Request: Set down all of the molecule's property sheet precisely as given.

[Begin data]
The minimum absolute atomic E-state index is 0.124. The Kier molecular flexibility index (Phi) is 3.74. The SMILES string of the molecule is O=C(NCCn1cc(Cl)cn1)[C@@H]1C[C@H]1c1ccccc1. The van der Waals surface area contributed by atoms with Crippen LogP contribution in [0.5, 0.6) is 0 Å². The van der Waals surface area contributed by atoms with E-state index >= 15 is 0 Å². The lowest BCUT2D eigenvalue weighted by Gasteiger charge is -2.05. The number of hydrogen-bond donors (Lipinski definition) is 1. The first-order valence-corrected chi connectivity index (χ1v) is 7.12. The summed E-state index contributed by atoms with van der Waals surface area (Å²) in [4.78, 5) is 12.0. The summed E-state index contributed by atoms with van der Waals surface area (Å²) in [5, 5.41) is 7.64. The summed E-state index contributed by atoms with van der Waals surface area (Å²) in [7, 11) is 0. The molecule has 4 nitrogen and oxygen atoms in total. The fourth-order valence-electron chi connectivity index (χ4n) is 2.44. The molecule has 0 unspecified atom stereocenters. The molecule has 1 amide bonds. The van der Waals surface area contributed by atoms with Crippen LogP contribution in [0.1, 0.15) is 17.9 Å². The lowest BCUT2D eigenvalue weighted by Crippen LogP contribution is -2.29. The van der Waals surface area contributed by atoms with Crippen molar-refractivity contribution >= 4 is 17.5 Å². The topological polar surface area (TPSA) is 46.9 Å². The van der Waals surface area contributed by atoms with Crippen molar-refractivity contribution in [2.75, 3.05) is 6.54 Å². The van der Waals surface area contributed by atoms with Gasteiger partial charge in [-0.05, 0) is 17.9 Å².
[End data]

The minimum absolute atomic E-state index is 0.124. The Kier molecular flexibility index (Phi) is 3.74. The SMILES string of the molecule is O=C(NCCn1cc(Cl)cn1)[C@@H]1C[C@H]1c1ccccc1. The van der Waals surface area contributed by atoms with Crippen LogP contribution in [0.5, 0.6) is 0 Å². The van der Waals surface area contributed by atoms with E-state index >= 15 is 0 Å². The lowest BCUT2D eigenvalue weighted by Gasteiger charge is -2.05. The number of hydrogen-bond donors (Lipinski definition) is 1. The first-order valence-corrected chi connectivity index (χ1v) is 7.12. The summed E-state index contributed by atoms with van der Waals surface area (Å²) in [4.78, 5) is 12.0. The summed E-state index contributed by atoms with van der Waals surface area (Å²) in [5, 5.41) is 7.64. The summed E-state index contributed by atoms with van der Waals surface area (Å²) in [7, 11) is 0. The molecule has 4 nitrogen and oxygen atoms in total. The fourth-order valence-electron chi connectivity index (χ4n) is 2.44. The molecule has 0 unspecified atom stereocenters. The molecule has 1 amide bonds. The van der Waals surface area contributed by atoms with Crippen LogP contribution in [0.1, 0.15) is 17.9 Å². The lowest BCUT2D eigenvalue weighted by Crippen LogP contribution is -2.29. The van der Waals surface area contributed by atoms with Crippen molar-refractivity contribution >= 4 is 17.5 Å². The topological polar surface area (TPSA) is 46.9 Å². The van der Waals surface area contributed by atoms with Crippen molar-refractivity contribution in [2.75, 3.05) is 6.54 Å². The van der Waals surface area contributed by atoms with Gasteiger partial charge in [-0.05, 0) is 17.9 Å².